With the Federal Communications Commission having voted 3-2 along party lines to reclassify broadband as a telecom service under Title II regulations, the new Internet rules will be tied up in court for years from lawsuits, Broadcasting & Cable's John Eggerton reports.
FCC Chairman Tom Wheeler is confident that the new net neutrality rules will survive a court challenge even though prior rules did not, Ars Technica's Jon Brodkin reports. Wheeler said that "'the DC Circuit sent the previous Open Internet Order back to us and basically said, 'hey, you're trying to impose common carrier-like regulation without stepping up and saying, 'these are common carriers.' We have addressed that issue, that is the underlying issue, that is the sine qua non of the all the debates we've had so far. That gives me great confidence going forward."'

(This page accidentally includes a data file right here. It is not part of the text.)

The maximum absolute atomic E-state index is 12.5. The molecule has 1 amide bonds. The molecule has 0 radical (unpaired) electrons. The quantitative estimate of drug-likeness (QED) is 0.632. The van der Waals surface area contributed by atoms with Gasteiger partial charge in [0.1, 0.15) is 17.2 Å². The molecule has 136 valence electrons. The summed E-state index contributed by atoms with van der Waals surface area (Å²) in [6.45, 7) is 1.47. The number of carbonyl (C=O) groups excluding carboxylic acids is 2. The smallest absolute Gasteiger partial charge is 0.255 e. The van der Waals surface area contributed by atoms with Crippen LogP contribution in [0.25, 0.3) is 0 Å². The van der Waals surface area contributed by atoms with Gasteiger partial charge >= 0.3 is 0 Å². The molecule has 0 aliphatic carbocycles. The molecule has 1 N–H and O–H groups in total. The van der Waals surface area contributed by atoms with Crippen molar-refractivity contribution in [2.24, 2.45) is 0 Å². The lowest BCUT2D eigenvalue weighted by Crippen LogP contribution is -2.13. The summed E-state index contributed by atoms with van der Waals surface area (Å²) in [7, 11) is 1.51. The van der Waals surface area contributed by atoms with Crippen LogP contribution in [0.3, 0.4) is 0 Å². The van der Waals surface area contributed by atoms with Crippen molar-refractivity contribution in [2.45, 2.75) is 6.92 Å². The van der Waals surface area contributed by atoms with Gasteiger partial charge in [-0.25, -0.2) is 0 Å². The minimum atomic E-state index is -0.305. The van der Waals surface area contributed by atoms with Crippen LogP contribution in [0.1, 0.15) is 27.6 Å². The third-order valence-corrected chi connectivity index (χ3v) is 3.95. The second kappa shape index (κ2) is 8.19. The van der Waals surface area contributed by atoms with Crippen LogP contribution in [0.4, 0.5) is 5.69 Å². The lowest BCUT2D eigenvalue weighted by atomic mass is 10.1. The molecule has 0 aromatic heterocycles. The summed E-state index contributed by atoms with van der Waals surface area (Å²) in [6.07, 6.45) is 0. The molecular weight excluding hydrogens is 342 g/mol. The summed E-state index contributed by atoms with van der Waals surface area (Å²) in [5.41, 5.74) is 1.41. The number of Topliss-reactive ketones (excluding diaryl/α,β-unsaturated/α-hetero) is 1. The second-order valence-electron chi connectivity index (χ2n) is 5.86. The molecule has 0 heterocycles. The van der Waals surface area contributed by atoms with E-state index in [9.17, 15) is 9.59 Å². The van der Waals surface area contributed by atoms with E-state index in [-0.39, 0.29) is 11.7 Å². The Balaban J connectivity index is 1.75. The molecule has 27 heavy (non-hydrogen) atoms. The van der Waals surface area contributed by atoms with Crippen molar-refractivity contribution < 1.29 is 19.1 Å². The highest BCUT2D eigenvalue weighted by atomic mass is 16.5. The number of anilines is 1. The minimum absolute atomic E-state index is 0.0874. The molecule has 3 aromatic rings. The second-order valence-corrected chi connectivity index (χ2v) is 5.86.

There are now bright-line rules against blocking and throttling Internet traffic as well as against having paid fast lanes for Internet traffic.
In dissent, Eggerton reports that Commissioner Michael O'Rielly said that, while there are three bright-line rules, they are "'mere needles in a Title II haystack,"' and the FCC's case-by-case standard for reviewing behavior by internet service providers that fall outside those areas will "'be conducted through case-by-case adjudication, mostly at the Bureau level and in the courts.'"